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Super sensitive RF Sniffer Device




 
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Author Topic: Super sensitive RF Sniffer Device  (Read 1258 times)
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WA2SQQ
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« on: March 17, 2017, 08:49:30 AM »

About 40 years ago I purchased, what was advertised as, “a super sensitive RF sniffer”. It was a small black capsule with a short length of RG-142 coming out of it – no power required. You simply attached it to your Simpson and selected the “ua scale”. It cost me $5. I’d have to assume it was a diode and a few other mystery components.

It was sensitive – just getting within a few inches of the 455 oscillator circuit would give you a mid-scale reading on the meter. Does anyone remember these? Any idea what made it so sensitive?

Over the years it got misplaced - I'd sure like to find another or build something similar.
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WBear2GCR
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« Reply #1 on: March 17, 2017, 11:20:03 AM »

No idea, but perhaps the same as the Heathkit "RF Probe" for their VTVMs??
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_-_- bear WB2GCR                   http://www.bearlabs.com
Steve - K4HX
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« Reply #2 on: March 17, 2017, 11:51:42 AM »

 Take any hi-z probe an put it close to your circuit. I bet you see the same thing.
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W1ITT
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« Reply #3 on: March 17, 2017, 12:22:54 PM »

I have one of those, probably bought in '69 or '70.  I think it was advertised in 73 Magazine. There was a cartoon picture of a hound dog in the advertisement, as I recall.  It lives in the drawer of my rollaround scope cart, has been a handy little device over the years and I wouldn't sell it for anything less than the price of a Bentley. Well, maybe...  Perhaps someone could X-ray one (my Sweetie is a lab tech, not an x-ray tech, but both come in handy at times.)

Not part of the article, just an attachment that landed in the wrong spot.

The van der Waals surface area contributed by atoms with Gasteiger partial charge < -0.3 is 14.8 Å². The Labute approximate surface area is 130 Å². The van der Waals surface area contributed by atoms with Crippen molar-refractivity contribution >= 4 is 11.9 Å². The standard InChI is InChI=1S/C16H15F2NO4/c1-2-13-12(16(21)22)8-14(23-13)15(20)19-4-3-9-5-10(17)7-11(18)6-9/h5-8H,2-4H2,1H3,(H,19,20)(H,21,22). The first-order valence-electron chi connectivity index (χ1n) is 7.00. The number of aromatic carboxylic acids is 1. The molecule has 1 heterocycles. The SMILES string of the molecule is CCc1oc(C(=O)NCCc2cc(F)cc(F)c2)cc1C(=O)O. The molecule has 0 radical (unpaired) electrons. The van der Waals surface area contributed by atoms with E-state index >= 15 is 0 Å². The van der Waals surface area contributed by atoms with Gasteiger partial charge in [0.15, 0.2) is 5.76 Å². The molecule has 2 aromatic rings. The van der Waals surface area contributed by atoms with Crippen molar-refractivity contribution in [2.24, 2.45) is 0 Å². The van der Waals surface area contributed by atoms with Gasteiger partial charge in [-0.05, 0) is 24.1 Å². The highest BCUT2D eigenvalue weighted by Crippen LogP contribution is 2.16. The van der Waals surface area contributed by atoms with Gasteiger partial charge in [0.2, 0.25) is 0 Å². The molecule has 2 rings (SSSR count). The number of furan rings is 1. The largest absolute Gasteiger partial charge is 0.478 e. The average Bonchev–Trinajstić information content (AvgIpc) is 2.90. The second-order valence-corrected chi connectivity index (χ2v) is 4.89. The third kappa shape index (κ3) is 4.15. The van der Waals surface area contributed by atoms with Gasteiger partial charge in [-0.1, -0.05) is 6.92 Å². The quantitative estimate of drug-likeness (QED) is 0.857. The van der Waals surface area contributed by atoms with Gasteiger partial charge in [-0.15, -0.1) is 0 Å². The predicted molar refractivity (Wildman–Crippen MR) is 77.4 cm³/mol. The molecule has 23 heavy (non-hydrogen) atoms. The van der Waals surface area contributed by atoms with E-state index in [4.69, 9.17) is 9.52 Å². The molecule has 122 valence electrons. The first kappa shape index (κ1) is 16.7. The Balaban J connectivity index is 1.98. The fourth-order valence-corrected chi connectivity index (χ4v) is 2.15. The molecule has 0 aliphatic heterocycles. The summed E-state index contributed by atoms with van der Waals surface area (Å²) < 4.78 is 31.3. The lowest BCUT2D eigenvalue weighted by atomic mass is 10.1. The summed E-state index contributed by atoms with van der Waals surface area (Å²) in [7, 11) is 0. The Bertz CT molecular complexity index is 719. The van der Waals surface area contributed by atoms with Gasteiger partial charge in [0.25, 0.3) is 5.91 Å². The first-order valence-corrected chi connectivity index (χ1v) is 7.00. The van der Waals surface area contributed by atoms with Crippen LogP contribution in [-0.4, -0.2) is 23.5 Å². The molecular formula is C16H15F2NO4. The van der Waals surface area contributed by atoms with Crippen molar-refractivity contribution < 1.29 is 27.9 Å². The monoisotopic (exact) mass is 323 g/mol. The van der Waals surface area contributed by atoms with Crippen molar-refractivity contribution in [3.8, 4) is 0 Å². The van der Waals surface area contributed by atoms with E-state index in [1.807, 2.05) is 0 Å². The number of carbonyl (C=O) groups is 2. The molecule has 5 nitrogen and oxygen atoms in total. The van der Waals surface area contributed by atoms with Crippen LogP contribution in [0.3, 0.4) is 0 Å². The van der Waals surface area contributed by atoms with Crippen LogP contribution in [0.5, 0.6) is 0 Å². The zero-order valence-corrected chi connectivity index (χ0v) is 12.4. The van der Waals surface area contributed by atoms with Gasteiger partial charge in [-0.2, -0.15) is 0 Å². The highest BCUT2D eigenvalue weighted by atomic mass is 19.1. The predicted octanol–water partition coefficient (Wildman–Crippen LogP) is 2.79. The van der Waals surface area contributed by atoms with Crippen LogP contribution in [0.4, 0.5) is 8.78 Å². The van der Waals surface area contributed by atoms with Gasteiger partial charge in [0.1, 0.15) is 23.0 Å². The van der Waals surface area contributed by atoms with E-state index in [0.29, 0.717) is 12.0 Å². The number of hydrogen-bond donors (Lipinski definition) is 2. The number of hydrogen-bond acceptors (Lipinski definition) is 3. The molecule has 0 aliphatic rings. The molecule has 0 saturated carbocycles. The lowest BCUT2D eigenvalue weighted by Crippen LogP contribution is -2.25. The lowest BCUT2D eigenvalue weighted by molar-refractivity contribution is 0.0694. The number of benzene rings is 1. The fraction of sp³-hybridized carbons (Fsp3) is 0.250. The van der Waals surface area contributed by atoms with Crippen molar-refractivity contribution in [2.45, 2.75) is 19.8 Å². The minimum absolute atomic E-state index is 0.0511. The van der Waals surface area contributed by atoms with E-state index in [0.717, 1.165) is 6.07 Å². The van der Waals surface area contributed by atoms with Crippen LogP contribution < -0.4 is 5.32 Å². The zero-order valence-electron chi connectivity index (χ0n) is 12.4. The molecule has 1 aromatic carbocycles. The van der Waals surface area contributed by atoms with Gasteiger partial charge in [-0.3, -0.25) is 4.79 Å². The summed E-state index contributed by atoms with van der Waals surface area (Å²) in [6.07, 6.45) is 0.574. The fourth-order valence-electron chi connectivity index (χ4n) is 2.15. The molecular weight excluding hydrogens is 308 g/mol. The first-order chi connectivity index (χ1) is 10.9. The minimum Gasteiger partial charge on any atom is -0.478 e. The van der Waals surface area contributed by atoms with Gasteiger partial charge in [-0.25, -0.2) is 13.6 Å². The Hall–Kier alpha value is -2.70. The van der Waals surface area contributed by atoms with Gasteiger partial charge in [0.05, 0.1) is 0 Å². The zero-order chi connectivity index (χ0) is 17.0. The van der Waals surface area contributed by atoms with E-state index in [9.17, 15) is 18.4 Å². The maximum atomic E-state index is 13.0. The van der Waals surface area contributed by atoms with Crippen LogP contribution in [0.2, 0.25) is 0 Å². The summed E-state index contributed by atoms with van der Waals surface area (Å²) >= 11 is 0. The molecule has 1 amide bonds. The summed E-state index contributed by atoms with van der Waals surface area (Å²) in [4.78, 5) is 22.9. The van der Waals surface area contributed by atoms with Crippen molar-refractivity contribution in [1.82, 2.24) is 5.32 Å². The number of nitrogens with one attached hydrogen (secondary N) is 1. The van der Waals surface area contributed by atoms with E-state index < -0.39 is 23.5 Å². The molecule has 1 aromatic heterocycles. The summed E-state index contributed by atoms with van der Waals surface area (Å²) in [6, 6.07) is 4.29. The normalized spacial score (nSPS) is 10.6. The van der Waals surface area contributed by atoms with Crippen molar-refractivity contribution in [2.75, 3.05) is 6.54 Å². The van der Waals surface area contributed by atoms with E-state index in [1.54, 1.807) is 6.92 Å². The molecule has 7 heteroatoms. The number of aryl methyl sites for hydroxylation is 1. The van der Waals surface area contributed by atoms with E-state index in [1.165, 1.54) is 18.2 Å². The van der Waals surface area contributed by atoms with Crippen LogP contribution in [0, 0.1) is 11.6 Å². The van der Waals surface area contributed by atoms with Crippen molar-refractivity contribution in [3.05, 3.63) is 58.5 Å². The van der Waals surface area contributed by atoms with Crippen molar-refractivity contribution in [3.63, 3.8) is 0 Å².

I have always assumed the it was a couple turns of inductance, probably a 1N34, and perhaps a high ohm load resistor. Using some type of tubular plastic form and some epoxy, one could be cobbled up pretty cheap.  I don't know any X-ray babes, and I wouldn't want to try any other form of autopsy.
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WA2SQQ
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« Reply #4 on: March 17, 2017, 01:16:59 PM »

That's it! Any name on it, or on the packaging?
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W1ITT
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« Reply #5 on: March 17, 2017, 02:50:35 PM »

Bob...
I just checked.  There's no name or logo on it, and I don't believe there ever was.  After 45 years, what packaging there may have been is gone.  If someone has a 70s era 73 Magazine copy they may be able to leaf through and find it.
I think there may have been some sort of wattmeter substitute jig sold with it as an option too, but I'm stressing my memory banks on that one.  As I recall, there was a coax section and a clamp that placed the Sniffer a precise distance from the inner conductor of the coax with a chart that indicated a particular voltage corresponding to RF power.  I wonder how frequency dependent it was.  Anyhow, that was beyond my financial resources as a kid so I never found out.